Financial Words: Starting Saving Early

This isn’t my usual thing, but I was helping some co-workers with financial questions today, so I am sharing this on the chance that it would be useful to others. I promise I’ll get back to poetry and music posts soon.

It pays to save regularly and to start doing it as soon as you can. I remember hearing this as a person in my 20’s and sort of half paying attention to it. But what did catch my attention was a chart that somebody showed me to the effect that if you save $100 a month earning compound interest from age 22-32 and then let it sit there for 30 more years doing nothing, you still will have more at age 62 than if you waited 10 years and saved at the same rate for the next 30.

This is because of the time value of money. The principal accumulated during those first 10 years has 30 more years to grow, and if you start late you don’t catch up. Every period of interest you miss reduces your chance for growth.

I poked around to find something like chart I remembered, but didn’t find it so made one by myself in Excel–I’m sure I made some typos, and there are some rough assumptions about compounding intervals, etc.,– but the underlying concept is sound: even a small monthly nut put away regularly for a long time can pay off handsomely. But it can’t wait. Presumably anybody over 30 has figured this out, but if you are under 30 (I probably have 1 reader in that category), this tip’s for you.

Here’s the chart & table.



Savings $100 a month for 40 years at 10% Per Annum Compound Interest
Ages 22-62
Total you invest: $48,000
Total interest: $589,678
At age 62 you’ll have: $637,678

Savings $100 for first 10 years at 10% Per Annum Compound Interest
Savings from age 22-32 only, then principal earns interest for remaining 30 years
Total you invest: $12,000
Total interest: $397,745
At age 62 you’ll have: $409,745

Waiting until you are 32 to start saving your $100 a month, and then doing so for the next 30 years, same 10% compound interest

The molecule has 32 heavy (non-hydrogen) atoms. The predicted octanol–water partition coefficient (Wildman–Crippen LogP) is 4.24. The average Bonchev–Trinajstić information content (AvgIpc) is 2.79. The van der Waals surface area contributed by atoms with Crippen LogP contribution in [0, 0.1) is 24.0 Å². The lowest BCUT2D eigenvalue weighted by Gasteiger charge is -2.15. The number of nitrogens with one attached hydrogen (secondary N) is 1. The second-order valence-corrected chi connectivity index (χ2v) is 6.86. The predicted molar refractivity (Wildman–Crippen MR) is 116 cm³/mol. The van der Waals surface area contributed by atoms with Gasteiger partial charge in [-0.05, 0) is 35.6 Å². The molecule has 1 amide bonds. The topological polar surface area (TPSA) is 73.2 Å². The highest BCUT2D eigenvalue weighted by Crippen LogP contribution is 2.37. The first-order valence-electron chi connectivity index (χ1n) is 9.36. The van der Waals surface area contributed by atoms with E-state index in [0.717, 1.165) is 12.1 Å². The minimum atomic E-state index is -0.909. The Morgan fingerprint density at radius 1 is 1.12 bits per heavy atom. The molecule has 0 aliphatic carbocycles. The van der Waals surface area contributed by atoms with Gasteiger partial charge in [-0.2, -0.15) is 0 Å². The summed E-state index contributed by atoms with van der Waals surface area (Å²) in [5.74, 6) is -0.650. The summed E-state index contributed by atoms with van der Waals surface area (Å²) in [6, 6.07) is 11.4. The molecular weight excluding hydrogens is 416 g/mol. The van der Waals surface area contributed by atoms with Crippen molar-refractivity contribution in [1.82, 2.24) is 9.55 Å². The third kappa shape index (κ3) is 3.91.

Total you invest: $36,000
Total interest: $193,932
At age 62 you’ll have: $229,932

The geometric series showing the detail is pretty too, so if you like that kind of thing, go fire up Excel or Mathematica and make it yourself, just after you’ve set up your regular $100/monthly savings.


2 Replies to “Financial Words: Starting Saving Early”

  1. If you’re able to find 10% interest somewhere these days, put as much away as possible. At today’s interest, maybe being more speculative, while you’re young, would be worth it.

    1. Maybe, but I don’t see it as an either/or. The rate of return for that first decade certainly matters, but the math works even at a more pessimistic 6% return prediction for the next decade for stocks. (I was thinking of savings as investing in an index mutual fund, btw, not a savings account, so you are also potentially getting some help from dollar cost averaging.) My message was that you are significantly more likely to be ahead if you start saving/investing at age 22 than 32 because of the time power of money. But your point is certainly right–if you are in the position to take more risk, (nice to do in an Roth IRA for instance) you can do that too. This is basically the Bogle gosple, which not everybody buys (literally or conceptually).

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